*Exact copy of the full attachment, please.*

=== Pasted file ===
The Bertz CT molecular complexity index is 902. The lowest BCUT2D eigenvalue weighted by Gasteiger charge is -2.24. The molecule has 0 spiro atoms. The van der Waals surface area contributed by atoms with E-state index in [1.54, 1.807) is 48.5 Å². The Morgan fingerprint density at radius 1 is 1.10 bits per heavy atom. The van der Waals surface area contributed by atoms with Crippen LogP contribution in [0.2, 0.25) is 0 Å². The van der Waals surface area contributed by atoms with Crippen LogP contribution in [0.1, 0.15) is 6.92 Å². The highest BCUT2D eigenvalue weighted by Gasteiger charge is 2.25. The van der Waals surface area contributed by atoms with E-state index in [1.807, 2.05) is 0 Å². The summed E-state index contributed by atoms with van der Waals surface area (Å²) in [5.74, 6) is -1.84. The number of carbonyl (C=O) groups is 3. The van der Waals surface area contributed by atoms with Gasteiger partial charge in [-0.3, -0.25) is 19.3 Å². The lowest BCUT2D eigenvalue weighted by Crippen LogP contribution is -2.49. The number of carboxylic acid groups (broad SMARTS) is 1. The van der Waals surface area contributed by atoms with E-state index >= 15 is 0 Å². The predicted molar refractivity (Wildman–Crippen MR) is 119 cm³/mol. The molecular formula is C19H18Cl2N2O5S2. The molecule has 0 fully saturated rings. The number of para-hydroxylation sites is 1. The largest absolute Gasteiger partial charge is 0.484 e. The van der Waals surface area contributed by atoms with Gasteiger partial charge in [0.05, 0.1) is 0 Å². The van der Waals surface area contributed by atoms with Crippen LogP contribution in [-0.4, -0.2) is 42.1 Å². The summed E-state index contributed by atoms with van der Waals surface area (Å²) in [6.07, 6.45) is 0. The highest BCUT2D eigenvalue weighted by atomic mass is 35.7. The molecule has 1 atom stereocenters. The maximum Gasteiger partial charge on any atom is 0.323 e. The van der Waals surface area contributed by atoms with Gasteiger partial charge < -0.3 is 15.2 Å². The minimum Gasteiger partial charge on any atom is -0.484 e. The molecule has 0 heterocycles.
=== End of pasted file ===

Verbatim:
The Bertz CT molecular complexity index is 902. The lowest BCUT2D eigenvalue weighted by Gasteiger charge is -2.24. The molecule has 0 spiro atoms. The van der Waals surface area contributed by atoms with E-state index in [1.54, 1.807) is 48.5 Å². The Morgan fingerprint density at radius 1 is 1.10 bits per heavy atom. The van der Waals surface area contributed by atoms with Crippen LogP contribution in [0.2, 0.25) is 0 Å². The van der Waals surface area contributed by atoms with Crippen LogP contribution in [0.1, 0.15) is 6.92 Å². The highest BCUT2D eigenvalue weighted by Gasteiger charge is 2.25. The van der Waals surface area contributed by atoms with E-state index in [1.807, 2.05) is 0 Å². The summed E-state index contributed by atoms with van der Waals surface area (Å²) in [5.74, 6) is -1.84. The number of carbonyl (C=O) groups is 3. The van der Waals surface area contributed by atoms with Gasteiger partial charge in [-0.3, -0.25) is 19.3 Å². The lowest BCUT2D eigenvalue weighted by Crippen LogP contribution is -2.49. The number of carboxylic acid groups (broad SMARTS) is 1. The van der Waals surface area contributed by atoms with E-state index >= 15 is 0 Å². The predicted molar refractivity (Wildman–Crippen MR) is 119 cm³/mol. The molecular formula is C19H18Cl2N2O5S2. The molecule has 0 fully saturated rings. The number of para-hydroxylation sites is 1. The largest absolute Gasteiger partial charge is 0.484 e. The van der Waals surface area contributed by atoms with Gasteiger partial charge in [0.05, 0.1) is 0 Å². The van der Waals surface area contributed by atoms with Crippen LogP contribution in [-0.4, -0.2) is 42.1 Å². The summed E-state index contributed by atoms with van der Waals surface area (Å²) in [6.07, 6.45) is 0. The highest BCUT2D eigenvalue weighted by atomic mass is 35.7. The molecule has 1 atom stereocenters. The maximum Gasteiger partial charge on any atom is 0.323 e. The van der Waals surface area contributed by atoms with Gasteiger partial charge < -0.3 is 15.2 Å². The minimum Gasteiger partial charge on any atom is -0.484 e. The molecule has 0 heterocycles.